Following a pattern established by other retired athletes, ex-Wales international soccer player and Euro 2016 semi-finalist Simon Church went public with his CBD affinity upon the launch of a new business venture.
And like other ex-athletes in the CBD field, he seems to be a true believer. His sales pitch is grounded in the knowledge that the non-intoxicating cannabinoid could have helped extend the playing career he was forced to quit due to injury last year at the age of 29.
Thanks to a 2017 decision by the World Anti-Doping Agency (WADA), other soccer players suffering from injury will get the chance to see what CBD can do. As of January 1, 2018, CBD is no longer on WADA’s banned substances list — a decision that affects all FIFA athletes, including those who will play in the 2022 World Cup.
Church first started taking painkillers following an injury at age 22. “When you’re struggling as a player, you have niggles and it’s not enough to stop you training or playing completely, then you’re just told to take painkillers to get through it,” he told The Sun. “You do it because you don’t want to miss training, lose your place, or show that you’re weak.”
His painkiller regimen eventually transformed into an addiction. “It got to the stage where I became reliant on painkillers,” he said. “I took them to get through a game, a training session, or even to get through a day.”
Then they began to take a heavier toll. “The lining of my stomach was being ruined and my body was in a bad way,” he said.
When the WADA decision came through, a friend recommended Church try CBD. And slowly, the ex-player triumphed over his painkiller addiction.
Church’s CBD use also represented a turning point in his recovery. “It was helping me recover, I didn’t feel the pain in the morning as much,” he told The Sun. “Would it have prolonged my career? Most definitely — I’ve gone natural and it’s made a massive difference to my life and general wellbeing.”
CBD’s anti-inflammatory and pain relief qualities helped, as did its effects on promoting sleep. “When I retired, I got told not to run, not to do anything,” Church said. “Yes, I’m not as active now but I’m able to sleep. I can relax and go to the gym — and I wouldn’t have been able to do that without CBD.”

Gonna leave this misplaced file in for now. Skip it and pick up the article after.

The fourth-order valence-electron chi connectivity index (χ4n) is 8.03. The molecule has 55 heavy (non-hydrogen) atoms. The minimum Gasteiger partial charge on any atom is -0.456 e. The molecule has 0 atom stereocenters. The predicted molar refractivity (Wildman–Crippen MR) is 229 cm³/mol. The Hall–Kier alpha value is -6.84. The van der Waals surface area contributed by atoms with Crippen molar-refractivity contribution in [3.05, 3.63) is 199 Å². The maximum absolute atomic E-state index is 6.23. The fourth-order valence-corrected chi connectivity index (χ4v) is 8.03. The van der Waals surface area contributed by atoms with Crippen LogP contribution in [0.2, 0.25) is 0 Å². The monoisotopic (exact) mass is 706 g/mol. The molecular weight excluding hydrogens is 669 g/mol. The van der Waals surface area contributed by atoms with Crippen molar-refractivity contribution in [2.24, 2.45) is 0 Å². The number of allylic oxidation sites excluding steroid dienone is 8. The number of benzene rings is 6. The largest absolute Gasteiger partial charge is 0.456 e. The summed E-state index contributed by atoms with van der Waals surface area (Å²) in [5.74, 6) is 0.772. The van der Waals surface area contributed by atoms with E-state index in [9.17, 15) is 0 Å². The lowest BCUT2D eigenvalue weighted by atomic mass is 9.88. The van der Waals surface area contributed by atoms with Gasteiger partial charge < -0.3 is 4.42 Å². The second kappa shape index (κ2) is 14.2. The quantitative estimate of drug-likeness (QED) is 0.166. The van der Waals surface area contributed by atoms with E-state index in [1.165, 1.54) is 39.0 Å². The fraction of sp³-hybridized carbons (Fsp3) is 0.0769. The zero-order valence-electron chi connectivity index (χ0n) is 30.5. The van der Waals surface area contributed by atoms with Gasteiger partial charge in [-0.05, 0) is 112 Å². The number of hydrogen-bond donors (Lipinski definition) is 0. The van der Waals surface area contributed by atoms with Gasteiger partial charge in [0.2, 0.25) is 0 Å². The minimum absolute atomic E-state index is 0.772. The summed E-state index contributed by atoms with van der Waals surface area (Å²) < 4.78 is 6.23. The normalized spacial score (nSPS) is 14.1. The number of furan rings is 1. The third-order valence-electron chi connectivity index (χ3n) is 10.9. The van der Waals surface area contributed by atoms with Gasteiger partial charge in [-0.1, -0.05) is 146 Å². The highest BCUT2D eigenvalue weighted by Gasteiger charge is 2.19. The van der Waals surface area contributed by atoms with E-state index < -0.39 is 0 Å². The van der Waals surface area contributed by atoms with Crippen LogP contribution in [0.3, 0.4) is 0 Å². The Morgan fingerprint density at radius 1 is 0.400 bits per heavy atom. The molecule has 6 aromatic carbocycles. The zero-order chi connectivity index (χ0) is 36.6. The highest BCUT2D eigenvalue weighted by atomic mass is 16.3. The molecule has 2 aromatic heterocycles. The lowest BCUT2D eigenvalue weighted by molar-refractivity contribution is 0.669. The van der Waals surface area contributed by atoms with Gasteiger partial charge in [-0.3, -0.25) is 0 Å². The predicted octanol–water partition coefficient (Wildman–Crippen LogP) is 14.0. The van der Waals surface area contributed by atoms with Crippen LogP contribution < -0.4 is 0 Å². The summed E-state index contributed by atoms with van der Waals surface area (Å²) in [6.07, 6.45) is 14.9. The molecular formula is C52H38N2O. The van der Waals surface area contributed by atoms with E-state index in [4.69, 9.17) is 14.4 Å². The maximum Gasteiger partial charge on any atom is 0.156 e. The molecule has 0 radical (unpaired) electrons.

As the most popular sport in the world, soccer carries its share of pressure for players — which can translate into stress and the injuries that result when players push themselves too hard. In addition, the pace of the game is unrelenting, compounded by the frequent international tournaments that carry increased expectations and rigorous training and playing commitments of their own.
CBD is well-known for taming anxiety, both the self-imposed kind and the kind that arrives on the back of the cheers and jeers of thousands of fans. In a 2011 study published in the journal Neuropsychopharmacology, researchers found that CBD lowered anxiety induced by public speaking. Other studies have shown CBD could have beneficial effects on more generalized forms of anxiety, all of which are damaging to the cool-headedness needed to succeed on the biggest stages in the world.
As Church mentioned, CBD also has demonstrated effects on inflammation and pain. Topical CBD products are useful for specifically addressing problem spots, while the protein shakes, bath salts, and hydration drinks that Church’s start-up is putting into production may have benefits of their own (though the scientific evidence behind some of these products is shaky at best).
CBD’s pain relief and recovery benefits go beyond helping with normal wear-and-tear. Church told The Sun that it works for more intense sports too. “In America they use them religiously for boxing and UFC and I know a lot of rugby guys use them,” he said.
At the same time, he backs away from the rash claims that regulators have traditionally criticized — a sign that CBD may be ready for the compromises needed to infiltrate such big business as professional soccer. As of yet, no well-known active soccer players are flying the CBD flag, but Church believes that will change.
“We aren’t saying we can cure physical and mental health problems,” he told The Sun. “But there are enough benefits to prove it can significantly change your life.”